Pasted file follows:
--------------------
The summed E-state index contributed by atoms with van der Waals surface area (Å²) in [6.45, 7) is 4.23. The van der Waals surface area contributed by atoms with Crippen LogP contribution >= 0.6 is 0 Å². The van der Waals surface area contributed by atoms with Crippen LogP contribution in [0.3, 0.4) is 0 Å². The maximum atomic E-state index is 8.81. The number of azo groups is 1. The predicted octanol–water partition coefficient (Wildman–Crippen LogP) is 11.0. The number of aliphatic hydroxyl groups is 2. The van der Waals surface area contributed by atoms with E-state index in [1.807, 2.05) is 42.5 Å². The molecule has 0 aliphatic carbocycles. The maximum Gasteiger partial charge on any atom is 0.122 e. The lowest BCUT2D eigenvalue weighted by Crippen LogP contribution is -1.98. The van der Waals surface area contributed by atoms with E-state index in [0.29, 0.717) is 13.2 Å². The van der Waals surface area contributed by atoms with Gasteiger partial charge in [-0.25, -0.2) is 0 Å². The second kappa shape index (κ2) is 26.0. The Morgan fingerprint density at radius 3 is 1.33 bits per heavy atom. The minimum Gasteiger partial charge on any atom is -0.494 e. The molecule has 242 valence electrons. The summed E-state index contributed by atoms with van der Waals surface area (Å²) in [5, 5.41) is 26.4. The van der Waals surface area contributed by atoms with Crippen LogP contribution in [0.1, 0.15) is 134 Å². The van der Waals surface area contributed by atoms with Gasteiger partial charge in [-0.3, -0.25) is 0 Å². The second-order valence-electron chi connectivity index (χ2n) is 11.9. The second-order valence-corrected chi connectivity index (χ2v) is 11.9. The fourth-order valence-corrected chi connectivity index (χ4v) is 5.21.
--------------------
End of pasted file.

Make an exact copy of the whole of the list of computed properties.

The summed E-state index contributed by atoms with van der Waals surface area (Å²) in [6.45, 7) is 4.23. The van der Waals surface area contributed by atoms with Crippen LogP contribution >= 0.6 is 0 Å². The van der Waals surface area contributed by atoms with Crippen LogP contribution in [0.3, 0.4) is 0 Å². The maximum atomic E-state index is 8.81. The number of azo groups is 1. The predicted octanol–water partition coefficient (Wildman–Crippen LogP) is 11.0. The number of aliphatic hydroxyl groups is 2. The van der Waals surface area contributed by atoms with E-state index in [1.807, 2.05) is 42.5 Å². The molecule has 0 aliphatic carbocycles. The maximum Gasteiger partial charge on any atom is 0.122 e. The lowest BCUT2D eigenvalue weighted by Crippen LogP contribution is -1.98. The van der Waals surface area contributed by atoms with E-state index in [0.29, 0.717) is 13.2 Å². The van der Waals surface area contributed by atoms with Gasteiger partial charge in [-0.25, -0.2) is 0 Å². The second kappa shape index (κ2) is 26.0. The Morgan fingerprint density at radius 3 is 1.33 bits per heavy atom. The minimum Gasteiger partial charge on any atom is -0.494 e. The molecule has 242 valence electrons. The summed E-state index contributed by atoms with van der Waals surface area (Å²) in [5, 5.41) is 26.4. The van der Waals surface area contributed by atoms with Crippen LogP contribution in [0.1, 0.15) is 134 Å². The van der Waals surface area contributed by atoms with Gasteiger partial charge in [-0.3, -0.25) is 0 Å². The second-order valence-electron chi connectivity index (χ2n) is 11.9. The second-order valence-corrected chi connectivity index (χ2v) is 11.9. The fourth-order valence-corrected chi connectivity index (χ4v) is 5.21.